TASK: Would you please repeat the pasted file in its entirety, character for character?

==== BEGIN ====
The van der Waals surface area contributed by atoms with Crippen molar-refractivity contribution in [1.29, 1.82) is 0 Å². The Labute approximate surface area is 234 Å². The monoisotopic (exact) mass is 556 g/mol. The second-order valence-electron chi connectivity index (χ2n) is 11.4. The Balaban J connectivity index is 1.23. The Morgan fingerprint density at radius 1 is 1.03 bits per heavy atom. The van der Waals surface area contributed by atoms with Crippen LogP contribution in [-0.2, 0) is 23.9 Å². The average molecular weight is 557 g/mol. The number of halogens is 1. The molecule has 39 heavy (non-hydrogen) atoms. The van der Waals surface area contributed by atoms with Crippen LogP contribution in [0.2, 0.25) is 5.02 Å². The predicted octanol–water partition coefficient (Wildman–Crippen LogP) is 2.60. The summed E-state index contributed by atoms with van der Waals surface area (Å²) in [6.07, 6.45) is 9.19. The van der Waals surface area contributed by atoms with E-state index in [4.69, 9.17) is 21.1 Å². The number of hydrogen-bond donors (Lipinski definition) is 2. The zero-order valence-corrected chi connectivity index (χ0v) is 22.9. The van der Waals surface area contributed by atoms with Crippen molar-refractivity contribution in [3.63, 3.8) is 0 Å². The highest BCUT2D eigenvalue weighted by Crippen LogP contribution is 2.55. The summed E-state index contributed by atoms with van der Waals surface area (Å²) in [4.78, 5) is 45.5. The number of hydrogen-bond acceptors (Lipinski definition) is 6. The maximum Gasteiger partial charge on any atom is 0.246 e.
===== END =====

The van der Waals surface area contributed by atoms with Crippen molar-refractivity contribution in [1.29, 1.82) is 0 Å². The Labute approximate surface area is 234 Å². The monoisotopic (exact) mass is 556 g/mol. The second-order valence-electron chi connectivity index (χ2n) is 11.4. The Balaban J connectivity index is 1.23. The Morgan fingerprint density at radius 1 is 1.03 bits per heavy atom. The van der Waals surface area contributed by atoms with Crippen LogP contribution in [-0.2, 0) is 23.9 Å². The average molecular weight is 557 g/mol. The number of halogens is 1. The molecule has 39 heavy (non-hydrogen) atoms. The van der Waals surface area contributed by atoms with Crippen LogP contribution in [0.2, 0.25) is 5.02 Å². The predicted octanol–water partition coefficient (Wildman–Crippen LogP) is 2.60. The summed E-state index contributed by atoms with van der Waals surface area (Å²) in [6.07, 6.45) is 9.19. The van der Waals surface area contributed by atoms with E-state index in [4.69, 9.17) is 21.1 Å². The number of hydrogen-bond donors (Lipinski definition) is 2. The zero-order valence-corrected chi connectivity index (χ0v) is 22.9. The van der Waals surface area contributed by atoms with Crippen molar-refractivity contribution in [3.63, 3.8) is 0 Å². The highest BCUT2D eigenvalue weighted by Crippen LogP contribution is 2.55. The summed E-state index contributed by atoms with van der Waals surface area (Å²) in [4.78, 5) is 45.5. The number of hydrogen-bond acceptors (Lipinski definition) is 6. The maximum Gasteiger partial charge on any atom is 0.246 e.